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August Newsletter

Welcome to the August newsletter and time for my annual joke about the residents skipping along the corridors singing "We're all going on a summer holiday". OK, maybe that's just a slight exaggeration, but it's a nice idea. And speaking of volunteers (how's that for a segue?), there's always a need for more when we re-open from Wednesday 23rd August at 5.00 pm. That could be in a part-time capacity on Reception or in the Tea Room for example - or, for those more ambitious, as a longer term residential volunteer. If this is something you'd like to consider, just visit the website where you can find more information and application forms for joining us. The weekend of 29th - 30th July the Centre is only open to those who have booked for the 24-hour Green Tara practice, after which the Centre is fully closed for the summer break. However it's more of a break for some than others because.... Lama Zangmo is leading a retreat at Samye Ling from the 12th to the 20th August. I'm certainly looking forward to it as it's my first chance to go on retreat since the pandemic kicked off. Also there will be Joe who's been volunteering at the Centre and now has a new haircut (very short!!!) and one or two other regulars. Starting on Thursday 9th September, Lama Zangmo is resuming the drop-in classes on Thursday evenings 7pm which are open to anyone interested in understanding the Buddhist teachings. The classes have time for Q&A and finish with a short meditation. Details will be added to the website soon. Finally, if these newsletters are no longer of interest, but just cluttering up your inbox, bear in mind that there's an unsubscribe option at the bottom of every email. If they are your thing, then do nothing else and you'll keep on getting them. Now, to find out what's happening when we re-open, just read on. Best wishes, David Bates Newsletter Editor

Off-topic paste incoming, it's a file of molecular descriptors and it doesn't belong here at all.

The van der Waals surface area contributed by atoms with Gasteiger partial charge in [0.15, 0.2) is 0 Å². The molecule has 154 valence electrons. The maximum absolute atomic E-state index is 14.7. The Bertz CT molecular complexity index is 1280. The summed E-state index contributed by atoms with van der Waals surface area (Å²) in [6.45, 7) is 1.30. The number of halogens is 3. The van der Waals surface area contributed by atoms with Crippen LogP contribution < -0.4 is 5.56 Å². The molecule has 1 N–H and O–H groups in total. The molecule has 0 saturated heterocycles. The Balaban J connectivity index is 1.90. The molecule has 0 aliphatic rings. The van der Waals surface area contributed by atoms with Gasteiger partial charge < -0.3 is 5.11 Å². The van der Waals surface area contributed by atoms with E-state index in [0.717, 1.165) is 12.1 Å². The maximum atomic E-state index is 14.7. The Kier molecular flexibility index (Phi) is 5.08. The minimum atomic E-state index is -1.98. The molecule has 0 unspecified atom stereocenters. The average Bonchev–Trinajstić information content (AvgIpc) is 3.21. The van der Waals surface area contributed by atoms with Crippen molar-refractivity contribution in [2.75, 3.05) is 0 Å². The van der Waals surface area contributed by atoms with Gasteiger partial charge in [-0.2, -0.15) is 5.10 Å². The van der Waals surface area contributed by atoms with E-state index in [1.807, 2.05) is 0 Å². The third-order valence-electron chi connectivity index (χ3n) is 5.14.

The Jewel Ornament of Liberation with Lama Zangmo

The course on The Jewel Ornament of Liberation by Gampopa is open for subscribers for the module starting 9th Sept, which runs over four monthly Saturdays. The course will focus on Refuge & Bodhicitta, starting on chapter eight: How to Develop Perfect Bodhicitta, the remedy to ignorance of the means for becoming enlightened. The course is open to those who have a basic knowledge of Buddhism and wish to learn further, and are able to commit to attending all the dates. The dates for the course are Sept 9; Oct 28th; November 11th and December 9th. To see the full details of this course and book your place, just visit the course page on the website.

An Introduction to Meditation with Joelle Peeters

Running over four Wednesday evenings from the 6th - 27th September from 6.30 - 8.00 pm, this course is led by Kagyu Samye Dzong London Resident Joelle Peeters. Joelle is a long-time Tibetan Buddhist practitioner approved by our organisation to lead and guide meditation practice at the Centre. This course is for people who are new to meditation and will introduce the techniques and understanding to establish an ongoing and fruitful practice of calm abiding meditation. It will include posture, relaxation, breathing, and walking meditation and other relevant aspects of practice. A regular meditation practice can bring a greater sense of inner peace and can help to calm an overactive mind, as well as bring more understanding in a deeper sense of who we are. This is an In-Person ONLY course and will not be online. For full details and to book your place on this course, please visit the course page on the website.